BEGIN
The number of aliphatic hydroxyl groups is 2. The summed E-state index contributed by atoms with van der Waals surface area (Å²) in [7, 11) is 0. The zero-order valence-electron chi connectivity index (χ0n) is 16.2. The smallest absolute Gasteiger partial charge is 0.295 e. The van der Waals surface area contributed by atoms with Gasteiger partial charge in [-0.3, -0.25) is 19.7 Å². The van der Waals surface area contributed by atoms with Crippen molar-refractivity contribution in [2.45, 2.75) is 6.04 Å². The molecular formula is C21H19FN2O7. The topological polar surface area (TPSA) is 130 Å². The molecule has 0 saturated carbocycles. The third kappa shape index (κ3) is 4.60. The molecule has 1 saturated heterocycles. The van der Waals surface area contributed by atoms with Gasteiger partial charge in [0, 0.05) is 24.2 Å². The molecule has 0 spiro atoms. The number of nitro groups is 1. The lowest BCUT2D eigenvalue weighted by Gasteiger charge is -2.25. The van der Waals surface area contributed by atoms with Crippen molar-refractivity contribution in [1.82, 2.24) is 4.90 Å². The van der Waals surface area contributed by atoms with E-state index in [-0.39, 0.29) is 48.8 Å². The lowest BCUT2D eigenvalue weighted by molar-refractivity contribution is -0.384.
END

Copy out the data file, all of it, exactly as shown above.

The number of aliphatic hydroxyl groups is 2. The summed E-state index contributed by atoms with van der Waals surface area (Å²) in [7, 11) is 0. The zero-order valence-electron chi connectivity index (χ0n) is 16.2. The smallest absolute Gasteiger partial charge is 0.295 e. The van der Waals surface area contributed by atoms with Gasteiger partial charge in [-0.3, -0.25) is 19.7 Å². The van der Waals surface area contributed by atoms with Crippen molar-refractivity contribution in [2.45, 2.75) is 6.04 Å². The molecular formula is C21H19FN2O7. The topological polar surface area (TPSA) is 130 Å². The molecule has 0 saturated carbocycles. The third kappa shape index (κ3) is 4.60. The molecule has 1 saturated heterocycles. The van der Waals surface area contributed by atoms with Gasteiger partial charge in [0, 0.05) is 24.2 Å². The molecule has 0 spiro atoms. The number of nitro groups is 1. The lowest BCUT2D eigenvalue weighted by Gasteiger charge is -2.25. The van der Waals surface area contributed by atoms with Crippen molar-refractivity contribution in [1.82, 2.24) is 4.90 Å². The van der Waals surface area contributed by atoms with E-state index in [-0.39, 0.29) is 48.8 Å². The lowest BCUT2D eigenvalue weighted by molar-refractivity contribution is -0.384.